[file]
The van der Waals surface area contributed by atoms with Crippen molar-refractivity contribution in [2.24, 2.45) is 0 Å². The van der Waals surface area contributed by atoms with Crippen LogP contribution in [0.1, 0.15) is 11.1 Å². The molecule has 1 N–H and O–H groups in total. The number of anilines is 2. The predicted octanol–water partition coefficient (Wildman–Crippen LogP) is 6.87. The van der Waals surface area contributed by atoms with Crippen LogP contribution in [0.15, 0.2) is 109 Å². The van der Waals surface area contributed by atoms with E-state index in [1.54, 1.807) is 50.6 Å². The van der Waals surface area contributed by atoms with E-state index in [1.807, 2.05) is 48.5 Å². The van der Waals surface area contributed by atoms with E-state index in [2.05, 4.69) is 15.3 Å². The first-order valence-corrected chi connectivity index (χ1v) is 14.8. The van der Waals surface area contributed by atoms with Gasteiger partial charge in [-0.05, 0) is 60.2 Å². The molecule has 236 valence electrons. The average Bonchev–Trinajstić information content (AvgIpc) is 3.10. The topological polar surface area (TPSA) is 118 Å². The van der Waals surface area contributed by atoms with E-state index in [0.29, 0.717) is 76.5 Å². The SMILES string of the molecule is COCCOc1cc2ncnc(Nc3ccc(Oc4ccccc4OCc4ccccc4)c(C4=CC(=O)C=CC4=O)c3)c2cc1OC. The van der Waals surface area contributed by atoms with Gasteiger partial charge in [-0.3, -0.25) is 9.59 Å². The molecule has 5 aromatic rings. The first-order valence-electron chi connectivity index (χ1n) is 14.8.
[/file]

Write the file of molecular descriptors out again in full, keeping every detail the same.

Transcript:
The van der Waals surface area contributed by atoms with Crippen molar-refractivity contribution in [2.24, 2.45) is 0 Å². The van der Waals surface area contributed by atoms with Crippen LogP contribution in [0.1, 0.15) is 11.1 Å². The molecule has 1 N–H and O–H groups in total. The number of anilines is 2. The predicted octanol–water partition coefficient (Wildman–Crippen LogP) is 6.87. The van der Waals surface area contributed by atoms with Crippen LogP contribution in [0.15, 0.2) is 109 Å². The van der Waals surface area contributed by atoms with E-state index in [1.54, 1.807) is 50.6 Å². The van der Waals surface area contributed by atoms with E-state index in [1.807, 2.05) is 48.5 Å². The van der Waals surface area contributed by atoms with E-state index in [2.05, 4.69) is 15.3 Å². The first-order valence-corrected chi connectivity index (χ1v) is 14.8. The van der Waals surface area contributed by atoms with Gasteiger partial charge in [-0.05, 0) is 60.2 Å². The molecule has 236 valence electrons. The average Bonchev–Trinajstić information content (AvgIpc) is 3.10. The topological polar surface area (TPSA) is 118 Å². The van der Waals surface area contributed by atoms with E-state index in [0.29, 0.717) is 76.5 Å². The SMILES string of the molecule is COCCOc1cc2ncnc(Nc3ccc(Oc4ccccc4OCc4ccccc4)c(C4=CC(=O)C=CC4=O)c3)c2cc1OC. The van der Waals surface area contributed by atoms with Gasteiger partial charge in [-0.3, -0.25) is 9.59 Å². The molecule has 5 aromatic rings. The first-order valence-electron chi connectivity index (χ1n) is 14.8.